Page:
Wednesday 12 September 2018

“Another Way of Telling” showcases almost 100 works from the rich, dynamic careers of Anna Fox and Karen Knorr, two leading documentary photographers in the UK. In their work, acerbic wit is brought to sharp social commentary on subjects that are seen through two highly individual perspectives that wrap in a warm dose of humor the photographers’ penetrating insight into the issues of our times. The exhibition includes selections from representative themes in each of their bodies of work. Additionally, it features entire series that represent photo essays on the subject of class, working environments, and self-awareness, presented from distinct, alternative perspectives. Fine examples are Anna Fox’s two series Work Stations, and Basingstoke, displayed in contrast to Karen Knorr’s series titled Belgravia, all of which highlight the gulf in class attitudes. Karen Knorr’s Punks, produced together with Swiss photographer Olivier Richon, documented the first generation of the punk music movement in the UK in the mid-1970s. 

In her more recent work, Karen Knorr constructs scenes for her photographs from the real and virtual worlds to produce the series Fables and India Song. In her recent work, Anna Fox continues to explore stereotypes that have become entrenched in lifestyle magazines, that underscore contemporary aspirations, both British in specific, and by example in today’s ubiquitous consumer-driven world. As described by British photo critic Sean O’Hagan, her ‘subject matter is the ordinary and the everyday,’ but what makes the resulting images striking is how she ‘approaches it with an artist's eye for the absurd and the revealing.’ Through these works we see the photographers’ thinking about culture, gender, environment, and nature.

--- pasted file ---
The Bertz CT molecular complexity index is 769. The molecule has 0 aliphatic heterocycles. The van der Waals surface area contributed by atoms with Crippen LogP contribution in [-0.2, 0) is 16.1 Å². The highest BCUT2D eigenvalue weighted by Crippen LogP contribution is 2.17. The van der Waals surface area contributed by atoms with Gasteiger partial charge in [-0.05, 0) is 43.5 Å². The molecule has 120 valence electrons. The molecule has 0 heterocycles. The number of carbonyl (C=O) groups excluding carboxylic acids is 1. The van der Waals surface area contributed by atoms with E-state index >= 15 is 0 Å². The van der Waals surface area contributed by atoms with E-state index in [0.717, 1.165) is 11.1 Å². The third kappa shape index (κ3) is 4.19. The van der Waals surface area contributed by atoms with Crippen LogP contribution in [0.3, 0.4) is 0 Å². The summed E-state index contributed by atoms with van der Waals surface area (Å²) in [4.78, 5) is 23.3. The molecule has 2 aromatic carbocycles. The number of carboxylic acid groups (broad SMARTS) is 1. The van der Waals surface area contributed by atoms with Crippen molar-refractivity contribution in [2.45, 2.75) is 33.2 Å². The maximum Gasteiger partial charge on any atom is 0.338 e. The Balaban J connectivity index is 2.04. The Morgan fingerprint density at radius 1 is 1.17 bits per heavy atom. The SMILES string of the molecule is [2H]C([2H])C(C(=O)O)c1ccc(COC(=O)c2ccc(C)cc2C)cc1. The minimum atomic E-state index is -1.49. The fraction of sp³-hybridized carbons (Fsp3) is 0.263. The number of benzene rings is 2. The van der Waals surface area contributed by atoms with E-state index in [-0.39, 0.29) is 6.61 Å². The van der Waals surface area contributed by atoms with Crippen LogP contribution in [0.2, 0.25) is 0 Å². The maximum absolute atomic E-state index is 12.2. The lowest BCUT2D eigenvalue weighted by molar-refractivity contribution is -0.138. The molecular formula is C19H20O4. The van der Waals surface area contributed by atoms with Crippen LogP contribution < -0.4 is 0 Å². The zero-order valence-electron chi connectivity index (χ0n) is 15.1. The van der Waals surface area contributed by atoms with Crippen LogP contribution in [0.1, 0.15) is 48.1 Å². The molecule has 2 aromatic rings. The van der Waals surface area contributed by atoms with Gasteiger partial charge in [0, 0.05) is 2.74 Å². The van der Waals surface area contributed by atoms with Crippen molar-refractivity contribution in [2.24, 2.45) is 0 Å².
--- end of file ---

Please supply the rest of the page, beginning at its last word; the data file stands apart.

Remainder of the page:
Since the late 1970s, there has been a volume of activity in the field of documentary photography in the UK, which both builds upon and stands as a reaction to the documentary tradition. Photography played an incisive part in constructing a British documentary movement from the mid 20th-century, that began in 19th-century realist literature (for example, Charles Dickens, George Eliot), soon extended to film (figures like John Grierson) and, in time, to television. The spirit of questioning and re-invention that characterized the particular period of New, or Expanded Documentary that emerged from the 1980s, was new in that it began to draw on strategies from contemporary art, primarily in its questioning and play with notions of authenticity and truth. That play, in terms of the mix of carefully observed reality and consciously constructed illusions, is embodied in the work of Anna Fox and Karen Knorr, described here as ‘another way of telling’.

Notes to Editor


Anna Fox (b. 1961, Alton, UK) graduated from West Surrey College of Art and Design College in 1986. She began working with photography in the early 1980s, emerging as one of the most exciting color documentary photographers of the period.  Influenced by the emergence of a new British documentary tradition – the wave of new colorists such as Paul Graham and Martin Parr – her fascinating study of the bizarre and the ordinariness in daily life in Britain life resulted in a combination of social observation with highly personal diary projects. Anna is concurrently a professor of photography at the University for the Creative Arts in Farnham.